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Bike share moves forward: Council authorizes search for operator

Posted by on March 14th, 2012 at 12:27 pm

Bike share demo-5-4

It’ll be here sooner than you think.
(Photo © J. Maus/BikePortland)

The Portland City Council authorized the Bureau of Transportation to move forward with a search for a “request for proposals to solicit a private sector operator.”

The action by Council comes just days after PBOT launched their Portland Bike Share website. An interactive map launched as part of the site that allows anyone to suggest a rental station location has gotten a huge response.

In a statement released today, Portland Mayor Sam Adams said bike share, “will be a great addition” to Portland and that it’s a, “simple, attractive alternative to making quick trips by car.”

With $2 million in federal transportation funds already greenlighted for the project by Metro back in December, the City estimates it will need another $2 million or so from private sector partners to build and operate the system. PBOT expects the new system to be up and running by Spring 2013.

This isn’t the first time PBOT has put out a request for proposals (RFP) for a bike share vendor. They cancelled the previous attempt back in 2008 after officials said they needed do “do more analysis.”

In other bike share news, Portland-based Alta Bicycle Share (the bike share wing of Alta Planning + Design) nabbed another massive contract today. After being named vendor of choice for the New York City’s system back in September, the City of Chicago has also chosen Alta.

The next step for PBOT’s bike share project is to release the RFP. That’s expected to happen next week. Stay tuned.

— Browse past bike sharing coverage here.

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arespare_wheelanon1q2w3e4r5tPaul JohnsonMia Birk Recent comment authors
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Dabby
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Dabby

Ugh.

spare_wheel
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spare_wheel

I am sure the competition for this contract will be fierce.

meh
Guest
meh

Remember Alta is reselling the Canadian product from Bixi.

I would prefer to see this go to a US company and if possible more local.

anon1q2w3e4r5t
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anon1q2w3e4r5t

I genuinely believe PBOT needs to continue to “do more analysis” on this. If only I had $2 million ….

NF
Guest
NF

Hey anon, you’ve been hinting for a while that this is a bad idea. Care to share your thoughts, or will you just tease us further? Until a year ago, I questioned the value of bike sharing, but the latest systems have been so successful it’s hard to argue against them.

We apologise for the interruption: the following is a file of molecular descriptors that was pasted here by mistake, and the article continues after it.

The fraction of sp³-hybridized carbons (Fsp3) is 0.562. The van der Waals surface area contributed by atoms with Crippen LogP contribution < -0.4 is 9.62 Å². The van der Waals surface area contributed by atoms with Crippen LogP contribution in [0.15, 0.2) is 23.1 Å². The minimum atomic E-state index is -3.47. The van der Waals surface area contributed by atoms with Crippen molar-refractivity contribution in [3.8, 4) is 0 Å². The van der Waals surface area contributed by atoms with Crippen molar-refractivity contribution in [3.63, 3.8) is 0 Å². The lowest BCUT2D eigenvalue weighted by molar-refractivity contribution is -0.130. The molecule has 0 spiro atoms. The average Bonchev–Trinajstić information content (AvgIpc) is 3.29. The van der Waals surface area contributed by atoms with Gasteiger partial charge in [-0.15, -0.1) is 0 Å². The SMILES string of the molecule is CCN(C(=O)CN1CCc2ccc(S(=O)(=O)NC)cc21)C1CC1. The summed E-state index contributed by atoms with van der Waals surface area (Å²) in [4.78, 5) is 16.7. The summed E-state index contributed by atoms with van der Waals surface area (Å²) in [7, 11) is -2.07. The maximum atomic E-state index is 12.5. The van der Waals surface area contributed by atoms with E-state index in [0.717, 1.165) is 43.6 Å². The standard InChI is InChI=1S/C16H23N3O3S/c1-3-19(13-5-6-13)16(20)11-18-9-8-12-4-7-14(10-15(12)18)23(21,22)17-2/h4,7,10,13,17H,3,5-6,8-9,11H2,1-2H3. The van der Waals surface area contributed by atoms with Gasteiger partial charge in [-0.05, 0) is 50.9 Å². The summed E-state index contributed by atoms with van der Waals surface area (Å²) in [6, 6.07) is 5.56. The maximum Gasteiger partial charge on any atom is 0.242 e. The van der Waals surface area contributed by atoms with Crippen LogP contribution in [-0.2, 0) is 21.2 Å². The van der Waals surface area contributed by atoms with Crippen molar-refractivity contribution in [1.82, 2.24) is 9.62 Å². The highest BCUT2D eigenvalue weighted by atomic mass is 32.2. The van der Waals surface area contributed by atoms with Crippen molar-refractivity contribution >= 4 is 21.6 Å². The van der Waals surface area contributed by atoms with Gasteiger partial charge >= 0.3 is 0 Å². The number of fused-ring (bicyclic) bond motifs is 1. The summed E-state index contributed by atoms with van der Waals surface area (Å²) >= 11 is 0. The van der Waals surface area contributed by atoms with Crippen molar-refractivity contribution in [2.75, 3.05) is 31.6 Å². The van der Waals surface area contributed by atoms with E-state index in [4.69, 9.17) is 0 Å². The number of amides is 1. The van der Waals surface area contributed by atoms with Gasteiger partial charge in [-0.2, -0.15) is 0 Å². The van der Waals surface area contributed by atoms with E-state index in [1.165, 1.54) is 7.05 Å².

anon1q2w3e4r5t
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anon1q2w3e4r5t

I apologize if I come off as teasing, it’s just my way of venting. As much as I would like to share with everyone what I have been working on, I have to wait a few more months. Imagine if local transportation in cities could be fixed within 10 years instead of 20+ years. If such a possibility were realized, it would still be met with resistance, even by those who you thought were on your side. This is just one of many issues that I have to plan for before revealing my work. I just wish the transportation departments of all the cities would hold off for just one more year before making any big commitments to projects such as a bike sharing program.

Elliot
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Elliot

In the context of roadway projects happening daily all around us as part of every US city’s transportation system, I’d hardly characterize bike share as a “big commitment”. Heck, these systems are so mobile that they take every bike and kiosk off the street and put them in storage for the winter in Boston and Minneapolis.

Influential and potentially transformative, yes. Big commitment, no.

And if “This is just one of many issues that I have to plan for before revealing my work” isn’t a tease, I don’t know what is.

anon1q2w3e4r5t
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anon1q2w3e4r5t

“Influential and potentially transformative, yes. Big commitment, no.”

Ok, so omit the word “big” in my sentence. “Influential and potentially transformative” in this case would be a bad thing.

“And if [….] isn’t a tease, I don’t know what is.”

I was just explaining why I can’t reveal what I have been working on. I just find it extremely frustrating that because of these issues I am being prevented from backing up my claims at this time.

dan
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dan